Rather than forcing the soldiers to do the math in the battlefield, gun and optics manufacturers do the calculations and build that into the design of the weapon's systems... in the case of the AK, it's a simple flip up rear sight with an adjustable barrel. Like everything AK... the KISS principle applies. It may not be the most precise piece of equipment, but it always works ;)

The 1-10 numbers on the site represent ranges from 100 to 1000 meters.

Here's a quick guide on setting your sights:
http://www.ak-47.net/ak47/sightingin.html

Basically, you want to adjust the sights so that with the barrel set at "1" you are hitting bullseyes at 25 yards, and that'll get you within 16" at 1000 yards.

You don't fire with the sight flipped directly up... the site is always laid back and you are looking through the groove in the midde. As you move the barrel forward, it will raise the rear edge of the sight the appropriate amount.

The flip-up allows you to see the adjustment that you are making without looking directly down on the sight, which in the battlefield would mean either hovering over the gun, or pointing the gun at the sky. Both can reveal your position, and either require that you take your eyes off of the target or move the gun out of firing position.

I am going to have to download that episode. Suddenly the mystery of bullet drop makes sense to me. Now if there were only a way to quickly and easily calculate the deceleration of the bullet as it travels.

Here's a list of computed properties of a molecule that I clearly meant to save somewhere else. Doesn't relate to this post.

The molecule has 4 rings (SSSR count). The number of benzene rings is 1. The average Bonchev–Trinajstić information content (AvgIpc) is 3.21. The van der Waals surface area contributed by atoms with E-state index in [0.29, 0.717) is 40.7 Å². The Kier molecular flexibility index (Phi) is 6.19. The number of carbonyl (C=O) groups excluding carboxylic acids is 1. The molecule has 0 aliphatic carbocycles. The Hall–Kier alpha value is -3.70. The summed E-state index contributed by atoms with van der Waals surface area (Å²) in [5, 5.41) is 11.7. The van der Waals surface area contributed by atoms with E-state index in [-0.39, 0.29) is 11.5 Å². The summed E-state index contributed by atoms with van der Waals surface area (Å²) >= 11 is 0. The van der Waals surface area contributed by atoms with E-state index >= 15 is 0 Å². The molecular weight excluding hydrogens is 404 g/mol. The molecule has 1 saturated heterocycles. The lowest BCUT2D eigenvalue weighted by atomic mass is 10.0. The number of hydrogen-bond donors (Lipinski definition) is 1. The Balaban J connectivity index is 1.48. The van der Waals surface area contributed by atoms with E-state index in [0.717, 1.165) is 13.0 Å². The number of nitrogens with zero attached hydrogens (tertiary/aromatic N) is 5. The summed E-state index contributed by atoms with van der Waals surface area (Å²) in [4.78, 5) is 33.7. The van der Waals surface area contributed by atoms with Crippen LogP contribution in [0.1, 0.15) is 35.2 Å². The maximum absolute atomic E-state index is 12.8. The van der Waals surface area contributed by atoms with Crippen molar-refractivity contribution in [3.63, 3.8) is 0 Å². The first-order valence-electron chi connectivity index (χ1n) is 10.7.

Cokebottle
11-03-2009, 2:56 PM
I am going to have to download that episode. Suddenly the mystery of bullet drop makes sense to me. Now if there were only a way to quickly and easily calculate the deceleration of the bullet as it travels.
The round still had plenty of energy when it skimmed the floor.

Here's the physics: http://blog.dotphys.net/2008/11/mythbusters-testing-bullet-proof-and-bullet-speeds/

He used the data from the AK47, and it dropped from 700m/s to under 400m/s over a distance of 500m.

There's a SLIGHT curve in the graph, but for the most part, it's pretty linear, so at 1000m (max range on the sight) you're probably looking at a velocity of around 300ft/sec. That's pretty consistent with the guns maximum range of 800m.

SPUTTER
11-03-2009, 8:58 PM
So Henry, have taken it to the range yet? I want to know!

Here's a little info on the AK sights. BTW: Yours is already sighted at the factory, but just some FYI.
http://www.ak-47.net/ak47/sightingin.html

John Z
11-03-2009, 9:24 PM
Awesome, thanks for the link.. I did find it very strange that something similar didnt come installed on the Saiga... And the way the safety/dust cover works is just very odd to me :eek: First rifle and unfamiliar with AK platform so I'm still gettin the hang of it... Thank for the input fellas. I still have no idea why the rear sight flips up :confused:

Henry, to add something far less valuable than what Cokebottle told you, is that when it's time to clean the Saiga and if you decide to use the "cleaning kit container" (for lack of a better word) instead of your fingers to move the axle pin and remove the gas tube, it's easier with the rear sight lifted and moved to the forward position (or maybe it's just me and my clumsy self).

Have a blast at the range. It's a cheap and fun gun. Too bad it's not as cheap as a Mosin Nagant.